STERLING HEIGHTS, Mich. (FOX 2) - Sterling Heights Police Department launched its free citizens police academy. The academy gives residents a first-hand look at what it takes to be a police officer in their community - including training with firearms.
Civilians get 30 hours of instruction from Sterling Heights officers, including shoot-don’t-shoot simulations, tazer training and a day with a police dog.
"It’s a way to give them a snapshot of what the police world is like," said Sgt. Aaron Susalla. "It’s not a rigid, militaristic kind of class; it’s fun. We laugh a lot, I make jokes, I joke about myself all the time so they appreciate that and they see me as a person."
Susalla says people from 18 all the way up to their 80s have participated so far.
"I had some preconceived misconceptions about what they can and cannot do," said Ron Clary, a 22-year-old Army veteran who took the classes. "The time that we live in there is a lot of negativity directed toward the police department and I wanted to find out from the source."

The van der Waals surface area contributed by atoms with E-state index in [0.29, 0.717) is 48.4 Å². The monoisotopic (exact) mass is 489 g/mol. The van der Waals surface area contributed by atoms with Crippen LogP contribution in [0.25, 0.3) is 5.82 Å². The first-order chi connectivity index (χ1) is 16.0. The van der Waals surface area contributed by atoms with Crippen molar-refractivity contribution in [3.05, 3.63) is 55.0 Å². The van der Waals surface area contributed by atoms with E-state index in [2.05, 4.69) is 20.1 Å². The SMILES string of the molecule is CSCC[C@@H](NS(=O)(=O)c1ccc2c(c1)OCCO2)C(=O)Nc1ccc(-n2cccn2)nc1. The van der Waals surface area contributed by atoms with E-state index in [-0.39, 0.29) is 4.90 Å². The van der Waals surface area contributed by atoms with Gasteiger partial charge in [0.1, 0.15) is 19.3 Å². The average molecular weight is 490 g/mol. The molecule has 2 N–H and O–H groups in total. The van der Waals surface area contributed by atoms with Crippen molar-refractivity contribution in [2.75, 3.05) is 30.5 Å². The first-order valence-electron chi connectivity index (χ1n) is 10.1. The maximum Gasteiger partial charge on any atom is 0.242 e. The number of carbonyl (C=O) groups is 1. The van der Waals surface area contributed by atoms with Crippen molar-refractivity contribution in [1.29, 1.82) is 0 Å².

"Nothing is off the table. They're allowed to ask anything they want and they’re going to get a straight answer," Susalla said.
All eyes have been on police in 2020 with nationwide calls for criminal justice reform.
"I do think we have changed opinions slightly," Susalla said. "It has helped kind of explained the police world that have come in with the negative connotations with police work," Susalla said.
Clary also said he graduated from the academy with a greater appreciation for what the police do.
Everyone joined the academy for a different reason.
"I was a little more worried about him," said graduate Maria Greer. She brought her 21-year-old grandson Amir, who has cognitive challenges. Amir loves the police but will never be a sworn officer. This is the next best thing and a bonding experience for these two.
"I wouldn’t want to be in their shoes not knowing if you’re going to come home at night," Greer said.
The academy lasts 10 weeks and ends with a ceremony. Graduates will go on to assist in a civilian capacity at the department’s community programs.
"We struggled to get people and now we have waiting lists," Susalla said.
You can get more information on the academy online here.